Sunday, November 11, 2007

Customer Premise - The Forgotten Piece of the Puzzle

From a company in MN whose specialty is the last 10 ft of FTTx networks and the transition to the new platform.


The field work is complete with the fiber installed and spliced. The CO equipment is ready and the vendor has provided training for key staff. Now it is time to start moving customers to the new network. The question is how to best implement this portion of the project.

There have been many improvements enabling service providers to streamline their deployments and cut installation costs. Pre-connectorized drops and advances in premise splicing equipment have made the installation process manageable for field personnel.

What has been overlooked with most of the engineering plans and requests for proposal is the customer premise.

The average customer with POTS and maybe DSL takes for granted that when they pick up their phone or turn on their computer they will have service. They will question why you are fixing something that is not broke! While a portion of your customer base is knowledgeable of broadband and will be awaiting the upgrade most will need to be educated on the benefits of your new network.

The vast majority of customers I have encountered had little or no knowledge of why they needed to upgrade or what the benefits would be for them. They were asked to sign a permit to allow the drop to be installed and equipment placed on their home.

The next contact they had was a customer service person calling to schedule the appointment for transition to the new platform.

Customers with POTS only don’t understand the need to install the UPS and associated power cable to support a service they already have that is working.

Installation of the UPS inside the premise were power is available and the location is acceptable to the home owner is a challenge with almost every residence.

DSL customers want higher speed and reliability but many times will need the internal wiring to their computer or router upgraded to support the advanced services.

Adding video to this equation be it RF or IP can further complicate the deployment.

You may need to qualify the existing customer wiring and update or replace connectors and or passives. When deploying IP based solutions will you use the existing coax and media converters or run new cat5 cable? When a CPE is used it will need to be integrated into the customers existing home entertainment equipment.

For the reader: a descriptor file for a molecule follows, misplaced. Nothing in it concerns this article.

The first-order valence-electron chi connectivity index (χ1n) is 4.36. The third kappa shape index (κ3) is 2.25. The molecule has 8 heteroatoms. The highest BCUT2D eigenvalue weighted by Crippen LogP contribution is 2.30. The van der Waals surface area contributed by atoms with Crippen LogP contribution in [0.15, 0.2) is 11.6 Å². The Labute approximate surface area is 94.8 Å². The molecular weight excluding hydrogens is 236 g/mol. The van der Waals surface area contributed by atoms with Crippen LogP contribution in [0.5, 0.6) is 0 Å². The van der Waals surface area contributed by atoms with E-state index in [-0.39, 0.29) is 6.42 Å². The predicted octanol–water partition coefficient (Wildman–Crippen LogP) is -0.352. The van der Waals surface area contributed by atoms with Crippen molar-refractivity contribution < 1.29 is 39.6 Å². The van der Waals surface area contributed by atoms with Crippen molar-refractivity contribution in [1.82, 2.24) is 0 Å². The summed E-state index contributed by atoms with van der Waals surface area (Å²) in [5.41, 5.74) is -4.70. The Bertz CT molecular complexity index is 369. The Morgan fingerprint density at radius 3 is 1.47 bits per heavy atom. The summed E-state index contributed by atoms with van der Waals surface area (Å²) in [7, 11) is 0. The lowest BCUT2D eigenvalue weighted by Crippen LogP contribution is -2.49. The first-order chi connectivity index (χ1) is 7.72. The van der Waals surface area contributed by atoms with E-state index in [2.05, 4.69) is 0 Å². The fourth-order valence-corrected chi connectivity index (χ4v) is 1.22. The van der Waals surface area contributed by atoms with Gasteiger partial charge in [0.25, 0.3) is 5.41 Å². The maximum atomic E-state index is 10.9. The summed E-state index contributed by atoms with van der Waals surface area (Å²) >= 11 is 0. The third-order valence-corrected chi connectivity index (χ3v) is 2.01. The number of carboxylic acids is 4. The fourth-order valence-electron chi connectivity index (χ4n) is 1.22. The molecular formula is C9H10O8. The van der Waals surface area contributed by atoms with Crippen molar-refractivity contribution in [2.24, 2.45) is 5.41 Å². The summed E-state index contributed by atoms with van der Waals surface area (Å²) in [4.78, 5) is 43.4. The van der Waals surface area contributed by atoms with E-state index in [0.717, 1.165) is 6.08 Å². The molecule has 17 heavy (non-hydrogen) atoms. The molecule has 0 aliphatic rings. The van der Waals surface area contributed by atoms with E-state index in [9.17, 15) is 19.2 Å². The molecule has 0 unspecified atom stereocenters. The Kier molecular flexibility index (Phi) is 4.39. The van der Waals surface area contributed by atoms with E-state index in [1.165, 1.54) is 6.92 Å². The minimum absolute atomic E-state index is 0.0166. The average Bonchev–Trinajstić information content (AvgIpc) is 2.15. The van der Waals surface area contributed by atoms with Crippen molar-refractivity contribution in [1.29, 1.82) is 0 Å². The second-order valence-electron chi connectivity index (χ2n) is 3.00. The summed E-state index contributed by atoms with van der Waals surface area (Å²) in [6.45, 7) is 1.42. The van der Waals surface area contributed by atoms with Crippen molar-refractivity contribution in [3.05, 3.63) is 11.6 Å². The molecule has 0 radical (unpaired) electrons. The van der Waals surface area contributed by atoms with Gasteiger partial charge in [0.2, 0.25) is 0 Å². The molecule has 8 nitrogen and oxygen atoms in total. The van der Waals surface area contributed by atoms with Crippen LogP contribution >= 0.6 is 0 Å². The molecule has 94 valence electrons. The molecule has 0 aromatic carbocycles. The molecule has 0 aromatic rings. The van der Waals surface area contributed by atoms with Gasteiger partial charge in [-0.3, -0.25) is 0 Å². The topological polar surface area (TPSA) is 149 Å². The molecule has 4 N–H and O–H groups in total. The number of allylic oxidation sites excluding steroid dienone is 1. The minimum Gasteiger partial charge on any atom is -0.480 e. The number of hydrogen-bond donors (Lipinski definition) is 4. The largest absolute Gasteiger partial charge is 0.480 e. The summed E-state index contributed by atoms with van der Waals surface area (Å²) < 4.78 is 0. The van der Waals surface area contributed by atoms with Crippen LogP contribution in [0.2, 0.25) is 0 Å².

With all these issues to consider the ultimate challenge is getting into the customer premise to begin with.

Scheduling installations that will work into your customers schedule as well as the schedule of needed support staff at the CO can be painstaking.

To the customer this is an inconvenience and the time allotted for the appointment difficult to determine due to the number of unknown factors.

Educating your customers on what will take place and the benefits to them will reduce friction for both parties. I have been involved in many deployments across the country and have seen several approaches to these issues. Town meetings have been used in cooperatives that outlined the project with updates via news letters. Direct mailing to customers explaining the project with a hotline for questions is another method utilized by service providers.

When the time comes to activate the premise network customer service is crucial. The wiring needs to be done in a manner that is acceptable to the home owner and within NEC and or RUS guidelines. The installation staff must be knowledgeable of the equipment and capable of activating all services in one visit and in a timely manner. When installation is complete the customer must have services that are comparable to or better than what they had on the copper network. Your business case will determine the pace of the upgrade and whether to utilize in-house staff contractors or both.

Hiring additional staff to expedite the rollout of new services is one answer but requires upfront expenditures for vehicles, tools and training. Then once the upgrade is complete the inherent lower maintenance of fiber networks will require less staff in the long term.

Cable companies have used contract installers for many years to fill the inevitable peaks and valleys of the work flow associated with their industry. Most premise contractors today are required to be skilled in triple play installations.

Whatever route is taken the installation technician is many times the only direct contact your customers will ever have with your company. They need to present themselves in a professional manner and extend the values of your company while being able to produce a quality installation.

The bottom line is not to alienate your customers in this process and lose them to your competitors. By providing the best possible customer service you will be able to keep and grow your customer base.

Patrick McNelis

Director of Field Service

PONtech Corp